Statutory and regulatory framework

Primary laws and regulations

What are the main statutes and regulations relating to pensions and retirement plans?

French law acknowledges three levels of employee pensions, two of which are mandatory:

  • a basic and public plan, known as the general social security plan (RGSP); section L351-1 et seq of the Social Security Code defines the rules for retirement plan.
  • a complementary and occupational pension plan administrated by a complementary pension organisation, which can vary according to the occupation. This includes employees’ complementary plans organised by trade unions through the National Inter-branch Agreement dated 17 November 2017 and managed by the pension organisation Agirc-Arrco. This Agreement amends plans instituted by the Collective Bargaining Agreement dated 14 March 1947 for executives and the National Inter-branch Agreement dated 8 December 1961 for non-executives.

These plans are pay-as-you-go arrangements: the economically active labour force finances pensions, based on the principle of inter-generational solidarity.

The third level is optional. This consists of an occupational pension schemes, which employers may set up at their own discretion. The statutory provisions governing these schemes are found in the Social Security Code, the General Tax Code and the Labour Code. These schemes are funded pension schemes, organised in two steps - a period of accrual of assets during working life, then a period of consumption of assets after retirement.

Regulatory authorities

What are the primary regulatory authorities and how do they enforce the governing laws?

The primary regulatory authorities are the state, notably Parliament, and the authorities that issue regulations that define the rules of the state schemes, and the procedures to set up occupational schemes. In addition to law and regulations, the Social Security Office and the Ministry of the Economy and Finance will often issue circulars.

Complementary pension schemes are instituted via a national collective bargaining agreement, and are managed by an organisation that can be different according to the occupation (eg, the Agirc-Arrco is the organisation for the employees’ complementary retirement).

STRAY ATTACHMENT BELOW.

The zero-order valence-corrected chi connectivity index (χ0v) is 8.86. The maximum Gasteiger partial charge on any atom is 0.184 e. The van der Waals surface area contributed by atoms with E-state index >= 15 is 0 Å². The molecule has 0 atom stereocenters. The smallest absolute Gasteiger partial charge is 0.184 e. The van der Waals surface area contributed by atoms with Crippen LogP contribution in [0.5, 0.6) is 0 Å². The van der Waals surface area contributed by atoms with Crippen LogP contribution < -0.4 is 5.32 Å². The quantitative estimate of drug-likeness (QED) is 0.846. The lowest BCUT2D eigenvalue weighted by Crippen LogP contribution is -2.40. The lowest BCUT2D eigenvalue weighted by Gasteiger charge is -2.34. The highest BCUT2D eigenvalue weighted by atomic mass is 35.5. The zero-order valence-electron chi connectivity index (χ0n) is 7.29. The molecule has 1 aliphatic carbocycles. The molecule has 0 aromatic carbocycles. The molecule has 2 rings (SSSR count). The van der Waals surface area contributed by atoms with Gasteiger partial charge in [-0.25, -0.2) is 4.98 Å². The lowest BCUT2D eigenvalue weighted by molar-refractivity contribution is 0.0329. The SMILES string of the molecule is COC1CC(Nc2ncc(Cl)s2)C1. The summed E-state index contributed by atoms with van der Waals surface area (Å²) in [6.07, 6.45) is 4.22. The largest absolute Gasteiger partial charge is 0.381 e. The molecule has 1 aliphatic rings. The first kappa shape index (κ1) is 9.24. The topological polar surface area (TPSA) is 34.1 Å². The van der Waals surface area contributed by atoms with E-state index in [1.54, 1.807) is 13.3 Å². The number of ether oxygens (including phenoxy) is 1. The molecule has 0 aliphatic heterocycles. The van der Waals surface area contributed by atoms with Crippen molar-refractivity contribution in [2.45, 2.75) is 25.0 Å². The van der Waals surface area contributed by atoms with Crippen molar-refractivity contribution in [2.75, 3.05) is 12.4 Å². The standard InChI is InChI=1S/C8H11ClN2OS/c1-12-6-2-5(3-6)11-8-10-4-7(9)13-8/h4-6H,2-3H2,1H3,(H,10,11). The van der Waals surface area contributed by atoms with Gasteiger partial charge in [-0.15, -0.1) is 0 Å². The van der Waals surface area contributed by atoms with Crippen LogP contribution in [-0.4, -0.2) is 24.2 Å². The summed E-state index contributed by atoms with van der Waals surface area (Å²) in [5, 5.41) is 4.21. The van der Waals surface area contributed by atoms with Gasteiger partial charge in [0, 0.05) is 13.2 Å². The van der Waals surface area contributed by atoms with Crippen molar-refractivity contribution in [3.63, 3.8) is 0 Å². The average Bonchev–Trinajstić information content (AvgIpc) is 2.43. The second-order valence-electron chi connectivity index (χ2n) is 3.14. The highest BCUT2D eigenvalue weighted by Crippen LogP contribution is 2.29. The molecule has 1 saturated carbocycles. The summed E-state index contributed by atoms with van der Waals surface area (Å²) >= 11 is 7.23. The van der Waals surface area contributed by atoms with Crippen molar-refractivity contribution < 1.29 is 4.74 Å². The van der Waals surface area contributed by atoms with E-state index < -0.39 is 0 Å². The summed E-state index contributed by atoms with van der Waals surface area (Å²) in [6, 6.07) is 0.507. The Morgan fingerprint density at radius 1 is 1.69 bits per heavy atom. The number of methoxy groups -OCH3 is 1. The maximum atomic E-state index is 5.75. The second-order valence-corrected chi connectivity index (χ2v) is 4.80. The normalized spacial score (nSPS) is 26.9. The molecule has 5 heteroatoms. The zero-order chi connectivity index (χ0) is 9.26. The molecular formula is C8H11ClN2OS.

The social security agencies apply the regulations. The Organisations for the Recovery of Social Security and Family Benefit Contributions (URSSAF) is the collection agency for contributions, while pension funds pay out pensions.

Pension taxation

What is the framework for taxation of pensions?

There are exceptions, but retirement pensions will usually be subject to income tax. In some cases, occupational pensions will be taxed as though they were investment income.

State pension provisions


What is the state pension system?

In France, the RGSP is the state pension system. Employees aged 62 who meet certain requirements may draw a pension, paid out by regional employment pension and health insurance funds or, in Île de France (the Parisian area), the national old-age pension fund.

Thanks to the complementary schemes, employees may draw additional pension benefits from the complementary pension funds affiliated with Agirc or Arrco.

Employees are under no obligation to retire and draw their pensions.

Pension calculation

How is the state pension calculated and what factors may cause the pension to be enhanced or reduced?

The following factors are taken into account while setting the amount of RGSP pension an individual can draw:

  • the length of time the individual paid into the RGSP, expressed in quarters. There is an upper limit. The quarters that count are those during which the individual was in gainful employment, or the equivalent, such as military service, on unemployment benefit etc;
  • the employee’s average salary, calculated from his or her 10 to 25 best-paid years. The number of years factored in depends on the individual’s date of birth; and
  • the pension rate: to draw a full pension, the individual must have acquired a given number of quarters, depending on his or her date of birth (eg, employees must have paid in for 41.5 years if they were born in 1957) or must have reached a certain age (between 65 and 67, depending on their date of birth). Should they decide to retire without meeting those requirements, they will draw a reduced-rate pension.

A top-up on pension may be due, depending on how many dependants the individual has. Individuals who continue to work after having reached the statutory retirement age, or after having acquired enough quarters to draw a full pension, will enjoy an increase.